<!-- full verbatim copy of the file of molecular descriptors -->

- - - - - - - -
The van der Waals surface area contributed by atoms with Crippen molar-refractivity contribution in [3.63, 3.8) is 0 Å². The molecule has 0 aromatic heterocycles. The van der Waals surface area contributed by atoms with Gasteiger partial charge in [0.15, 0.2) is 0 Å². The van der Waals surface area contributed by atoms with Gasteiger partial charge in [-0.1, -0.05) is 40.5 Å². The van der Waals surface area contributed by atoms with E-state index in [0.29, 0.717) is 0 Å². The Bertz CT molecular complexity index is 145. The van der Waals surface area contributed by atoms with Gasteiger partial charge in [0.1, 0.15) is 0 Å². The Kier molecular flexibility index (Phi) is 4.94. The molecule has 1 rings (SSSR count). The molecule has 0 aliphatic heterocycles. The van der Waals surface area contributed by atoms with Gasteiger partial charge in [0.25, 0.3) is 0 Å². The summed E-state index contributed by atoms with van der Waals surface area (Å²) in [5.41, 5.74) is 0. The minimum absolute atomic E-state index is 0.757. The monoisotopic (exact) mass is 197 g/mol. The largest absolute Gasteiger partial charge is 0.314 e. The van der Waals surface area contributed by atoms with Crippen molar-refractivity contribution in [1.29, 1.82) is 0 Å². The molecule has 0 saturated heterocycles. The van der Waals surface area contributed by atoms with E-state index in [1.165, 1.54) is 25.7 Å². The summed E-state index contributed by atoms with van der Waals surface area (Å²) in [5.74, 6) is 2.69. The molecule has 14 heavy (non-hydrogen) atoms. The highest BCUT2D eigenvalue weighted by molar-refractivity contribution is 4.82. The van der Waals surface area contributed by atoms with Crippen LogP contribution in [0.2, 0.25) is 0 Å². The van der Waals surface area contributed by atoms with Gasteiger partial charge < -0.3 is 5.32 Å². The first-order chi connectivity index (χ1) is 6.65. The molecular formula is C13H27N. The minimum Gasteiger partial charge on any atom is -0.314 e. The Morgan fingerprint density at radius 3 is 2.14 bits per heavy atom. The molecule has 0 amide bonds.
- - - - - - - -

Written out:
The van der Waals surface area contributed by atoms with Crippen molar-refractivity contribution in [3.63, 3.8) is 0 Å². The molecule has 0 aromatic heterocycles. The van der Waals surface area contributed by atoms with Gasteiger partial charge in [0.15, 0.2) is 0 Å². The van der Waals surface area contributed by atoms with Gasteiger partial charge in [-0.1, -0.05) is 40.5 Å². The van der Waals surface area contributed by atoms with E-state index in [0.29, 0.717) is 0 Å². The Bertz CT molecular complexity index is 145. The van der Waals surface area contributed by atoms with Gasteiger partial charge in [0.1, 0.15) is 0 Å². The Kier molecular flexibility index (Phi) is 4.94. The molecule has 1 rings (SSSR count). The molecule has 0 aliphatic heterocycles. The van der Waals surface area contributed by atoms with Gasteiger partial charge in [0.25, 0.3) is 0 Å². The summed E-state index contributed by atoms with van der Waals surface area (Å²) in [5.41, 5.74) is 0. The minimum absolute atomic E-state index is 0.757. The monoisotopic (exact) mass is 197 g/mol. The largest absolute Gasteiger partial charge is 0.314 e. The van der Waals surface area contributed by atoms with Crippen molar-refractivity contribution in [1.29, 1.82) is 0 Å². The molecule has 0 saturated heterocycles. The van der Waals surface area contributed by atoms with E-state index in [1.165, 1.54) is 25.7 Å². The summed E-state index contributed by atoms with van der Waals surface area (Å²) in [5.74, 6) is 2.69. The molecule has 14 heavy (non-hydrogen) atoms. The highest BCUT2D eigenvalue weighted by molar-refractivity contribution is 4.82. The van der Waals surface area contributed by atoms with Crippen LogP contribution in [0.2, 0.25) is 0 Å². The van der Waals surface area contributed by atoms with Gasteiger partial charge < -0.3 is 5.32 Å². The first-order chi connectivity index (χ1) is 6.65. The molecular formula is C13H27N. The minimum Gasteiger partial charge on any atom is -0.314 e. The Morgan fingerprint density at radius 3 is 2.14 bits per heavy atom. The molecule has 0 amide bonds.